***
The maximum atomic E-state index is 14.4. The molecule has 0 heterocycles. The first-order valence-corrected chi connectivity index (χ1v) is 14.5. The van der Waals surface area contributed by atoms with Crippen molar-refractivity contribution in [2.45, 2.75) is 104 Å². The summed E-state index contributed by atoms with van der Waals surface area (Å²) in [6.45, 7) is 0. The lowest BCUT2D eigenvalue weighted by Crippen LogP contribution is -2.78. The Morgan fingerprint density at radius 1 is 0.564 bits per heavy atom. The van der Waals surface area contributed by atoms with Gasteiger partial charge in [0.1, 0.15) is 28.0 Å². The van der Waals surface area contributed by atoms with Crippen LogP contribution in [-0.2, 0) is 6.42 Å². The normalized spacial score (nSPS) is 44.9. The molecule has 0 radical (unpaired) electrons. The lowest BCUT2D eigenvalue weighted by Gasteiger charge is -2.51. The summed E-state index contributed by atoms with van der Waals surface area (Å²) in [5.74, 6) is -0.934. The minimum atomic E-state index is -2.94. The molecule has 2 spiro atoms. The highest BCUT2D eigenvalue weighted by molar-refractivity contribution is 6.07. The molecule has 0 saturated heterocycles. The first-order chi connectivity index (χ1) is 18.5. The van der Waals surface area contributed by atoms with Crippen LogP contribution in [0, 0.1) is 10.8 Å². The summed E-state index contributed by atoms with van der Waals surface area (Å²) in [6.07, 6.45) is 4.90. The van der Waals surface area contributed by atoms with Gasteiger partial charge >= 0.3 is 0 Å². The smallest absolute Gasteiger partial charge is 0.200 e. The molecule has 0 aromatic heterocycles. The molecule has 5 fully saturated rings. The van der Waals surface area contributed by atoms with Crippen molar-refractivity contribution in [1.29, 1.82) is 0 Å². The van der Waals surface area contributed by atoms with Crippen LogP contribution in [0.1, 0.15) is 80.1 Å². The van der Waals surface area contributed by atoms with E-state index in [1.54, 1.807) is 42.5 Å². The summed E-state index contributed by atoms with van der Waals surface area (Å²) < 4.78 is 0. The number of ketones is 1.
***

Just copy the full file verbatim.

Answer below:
The maximum atomic E-state index is 14.4. The molecule has 0 heterocycles. The first-order valence-corrected chi connectivity index (χ1v) is 14.5. The van der Waals surface area contributed by atoms with Crippen molar-refractivity contribution in [2.45, 2.75) is 104 Å². The summed E-state index contributed by atoms with van der Waals surface area (Å²) in [6.45, 7) is 0. The lowest BCUT2D eigenvalue weighted by Crippen LogP contribution is -2.78. The Morgan fingerprint density at radius 1 is 0.564 bits per heavy atom. The van der Waals surface area contributed by atoms with Gasteiger partial charge in [0.1, 0.15) is 28.0 Å². The van der Waals surface area contributed by atoms with Crippen LogP contribution in [-0.2, 0) is 6.42 Å². The normalized spacial score (nSPS) is 44.9. The molecule has 0 radical (unpaired) electrons. The lowest BCUT2D eigenvalue weighted by Gasteiger charge is -2.51. The summed E-state index contributed by atoms with van der Waals surface area (Å²) in [5.74, 6) is -0.934. The minimum atomic E-state index is -2.94. The molecule has 2 spiro atoms. The highest BCUT2D eigenvalue weighted by molar-refractivity contribution is 6.07. The molecule has 0 saturated heterocycles. The first-order chi connectivity index (χ1) is 18.5. The van der Waals surface area contributed by atoms with Crippen LogP contribution in [0, 0.1) is 10.8 Å². The summed E-state index contributed by atoms with van der Waals surface area (Å²) in [6.07, 6.45) is 4.90. The van der Waals surface area contributed by atoms with Gasteiger partial charge >= 0.3 is 0 Å². The smallest absolute Gasteiger partial charge is 0.200 e. The molecule has 0 aromatic heterocycles. The molecule has 5 fully saturated rings. The van der Waals surface area contributed by atoms with Crippen molar-refractivity contribution in [1.29, 1.82) is 0 Å². The van der Waals surface area contributed by atoms with Crippen LogP contribution in [0.1, 0.15) is 80.1 Å². The van der Waals surface area contributed by atoms with E-state index in [1.54, 1.807) is 42.5 Å². The summed E-state index contributed by atoms with van der Waals surface area (Å²) < 4.78 is 0. The number of ketones is 1.